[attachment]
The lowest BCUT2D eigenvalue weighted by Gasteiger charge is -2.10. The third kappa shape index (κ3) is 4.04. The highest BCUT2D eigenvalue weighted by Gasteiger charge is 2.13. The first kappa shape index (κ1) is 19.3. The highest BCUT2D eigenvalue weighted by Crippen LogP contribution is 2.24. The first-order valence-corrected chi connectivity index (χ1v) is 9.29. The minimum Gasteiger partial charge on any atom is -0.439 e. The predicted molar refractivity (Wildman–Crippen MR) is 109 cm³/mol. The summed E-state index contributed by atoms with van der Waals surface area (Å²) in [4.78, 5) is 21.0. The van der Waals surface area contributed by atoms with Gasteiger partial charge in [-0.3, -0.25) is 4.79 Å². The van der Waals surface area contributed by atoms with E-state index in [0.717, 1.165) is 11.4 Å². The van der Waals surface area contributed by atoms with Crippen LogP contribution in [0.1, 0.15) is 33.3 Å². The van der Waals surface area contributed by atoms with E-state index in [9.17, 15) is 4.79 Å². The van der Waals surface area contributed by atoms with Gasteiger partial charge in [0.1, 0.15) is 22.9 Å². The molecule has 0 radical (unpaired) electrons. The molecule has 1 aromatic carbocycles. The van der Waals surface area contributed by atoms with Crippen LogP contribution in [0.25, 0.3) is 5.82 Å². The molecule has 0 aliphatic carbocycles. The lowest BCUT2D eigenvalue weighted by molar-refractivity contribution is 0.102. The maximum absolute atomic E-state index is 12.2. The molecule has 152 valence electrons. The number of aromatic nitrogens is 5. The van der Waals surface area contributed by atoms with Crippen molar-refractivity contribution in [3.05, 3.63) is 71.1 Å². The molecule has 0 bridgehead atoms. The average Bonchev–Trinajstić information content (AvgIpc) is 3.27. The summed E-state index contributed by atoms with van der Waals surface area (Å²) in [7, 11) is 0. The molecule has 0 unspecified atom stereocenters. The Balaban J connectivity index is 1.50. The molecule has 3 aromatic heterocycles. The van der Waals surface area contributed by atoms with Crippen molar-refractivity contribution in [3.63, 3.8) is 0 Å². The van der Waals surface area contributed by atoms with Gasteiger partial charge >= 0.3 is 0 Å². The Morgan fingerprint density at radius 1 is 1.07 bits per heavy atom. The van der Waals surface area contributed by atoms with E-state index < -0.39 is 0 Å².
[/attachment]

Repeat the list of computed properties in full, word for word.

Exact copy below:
The lowest BCUT2D eigenvalue weighted by Gasteiger charge is -2.10. The third kappa shape index (κ3) is 4.04. The highest BCUT2D eigenvalue weighted by Gasteiger charge is 2.13. The first kappa shape index (κ1) is 19.3. The highest BCUT2D eigenvalue weighted by Crippen LogP contribution is 2.24. The first-order valence-corrected chi connectivity index (χ1v) is 9.29. The minimum Gasteiger partial charge on any atom is -0.439 e. The predicted molar refractivity (Wildman–Crippen MR) is 109 cm³/mol. The summed E-state index contributed by atoms with van der Waals surface area (Å²) in [4.78, 5) is 21.0. The van der Waals surface area contributed by atoms with Gasteiger partial charge in [-0.3, -0.25) is 4.79 Å². The van der Waals surface area contributed by atoms with E-state index in [0.717, 1.165) is 11.4 Å². The van der Waals surface area contributed by atoms with Crippen LogP contribution in [0.1, 0.15) is 33.3 Å². The van der Waals surface area contributed by atoms with E-state index in [9.17, 15) is 4.79 Å². The van der Waals surface area contributed by atoms with Gasteiger partial charge in [0.1, 0.15) is 22.9 Å². The molecule has 0 radical (unpaired) electrons. The molecule has 1 aromatic carbocycles. The van der Waals surface area contributed by atoms with Crippen LogP contribution in [0.25, 0.3) is 5.82 Å². The molecule has 0 aliphatic carbocycles. The lowest BCUT2D eigenvalue weighted by molar-refractivity contribution is 0.102. The maximum absolute atomic E-state index is 12.2. The molecule has 152 valence electrons. The number of aromatic nitrogens is 5. The van der Waals surface area contributed by atoms with Crippen molar-refractivity contribution in [3.05, 3.63) is 71.1 Å². The molecule has 0 bridgehead atoms. The average Bonchev–Trinajstić information content (AvgIpc) is 3.27. The summed E-state index contributed by atoms with van der Waals surface area (Å²) in [7, 11) is 0. The molecule has 0 unspecified atom stereocenters. The Balaban J connectivity index is 1.50. The molecule has 3 aromatic heterocycles. The van der Waals surface area contributed by atoms with Crippen molar-refractivity contribution in [3.63, 3.8) is 0 Å². The van der Waals surface area contributed by atoms with Gasteiger partial charge >= 0.3 is 0 Å². The Morgan fingerprint density at radius 1 is 1.07 bits per heavy atom. The van der Waals surface area contributed by atoms with E-state index < -0.39 is 0 Å².